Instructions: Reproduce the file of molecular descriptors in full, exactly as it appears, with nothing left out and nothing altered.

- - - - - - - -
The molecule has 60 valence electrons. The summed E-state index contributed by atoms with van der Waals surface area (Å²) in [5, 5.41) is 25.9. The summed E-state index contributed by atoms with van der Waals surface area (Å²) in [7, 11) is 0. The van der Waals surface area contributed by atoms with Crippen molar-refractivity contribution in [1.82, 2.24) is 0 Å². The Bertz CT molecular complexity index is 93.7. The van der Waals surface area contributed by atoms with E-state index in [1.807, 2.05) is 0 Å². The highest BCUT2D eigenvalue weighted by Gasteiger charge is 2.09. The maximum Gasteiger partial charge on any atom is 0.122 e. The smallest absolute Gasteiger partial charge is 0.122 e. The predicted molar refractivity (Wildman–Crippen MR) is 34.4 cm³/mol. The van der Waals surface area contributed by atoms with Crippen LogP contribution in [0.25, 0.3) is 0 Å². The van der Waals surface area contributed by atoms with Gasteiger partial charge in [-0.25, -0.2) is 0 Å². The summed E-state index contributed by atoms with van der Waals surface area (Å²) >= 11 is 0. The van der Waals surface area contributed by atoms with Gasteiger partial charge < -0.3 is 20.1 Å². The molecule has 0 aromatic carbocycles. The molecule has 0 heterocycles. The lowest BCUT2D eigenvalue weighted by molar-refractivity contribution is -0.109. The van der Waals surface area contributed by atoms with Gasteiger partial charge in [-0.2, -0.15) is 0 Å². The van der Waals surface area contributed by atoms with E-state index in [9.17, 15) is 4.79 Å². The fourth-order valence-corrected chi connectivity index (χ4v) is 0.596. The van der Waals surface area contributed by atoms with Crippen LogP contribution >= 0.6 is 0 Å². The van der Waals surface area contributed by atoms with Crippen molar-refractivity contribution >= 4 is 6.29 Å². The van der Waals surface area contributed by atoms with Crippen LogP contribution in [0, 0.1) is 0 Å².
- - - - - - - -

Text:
The molecule has 60 valence electrons. The summed E-state index contributed by atoms with van der Waals surface area (Å²) in [5, 5.41) is 25.9. The summed E-state index contributed by atoms with van der Waals surface area (Å²) in [7, 11) is 0. The van der Waals surface area contributed by atoms with Crippen molar-refractivity contribution in [1.82, 2.24) is 0 Å². The Bertz CT molecular complexity index is 93.7. The van der Waals surface area contributed by atoms with E-state index in [1.807, 2.05) is 0 Å². The highest BCUT2D eigenvalue weighted by Gasteiger charge is 2.09. The maximum Gasteiger partial charge on any atom is 0.122 e. The smallest absolute Gasteiger partial charge is 0.122 e. The predicted molar refractivity (Wildman–Crippen MR) is 34.4 cm³/mol. The van der Waals surface area contributed by atoms with Crippen LogP contribution in [0.25, 0.3) is 0 Å². The van der Waals surface area contributed by atoms with Gasteiger partial charge in [-0.25, -0.2) is 0 Å². The summed E-state index contributed by atoms with van der Waals surface area (Å²) >= 11 is 0. The van der Waals surface area contributed by atoms with Gasteiger partial charge < -0.3 is 20.1 Å². The molecule has 0 aromatic carbocycles. The molecule has 0 heterocycles. The lowest BCUT2D eigenvalue weighted by molar-refractivity contribution is -0.109. The van der Waals surface area contributed by atoms with Gasteiger partial charge in [-0.2, -0.15) is 0 Å². The van der Waals surface area contributed by atoms with E-state index in [9.17, 15) is 4.79 Å². The fourth-order valence-corrected chi connectivity index (χ4v) is 0.596. The van der Waals surface area contributed by atoms with Crippen LogP contribution >= 0.6 is 0 Å². The van der Waals surface area contributed by atoms with Crippen molar-refractivity contribution >= 4 is 6.29 Å². The van der Waals surface area contributed by atoms with Crippen LogP contribution in [0, 0.1) is 0 Å².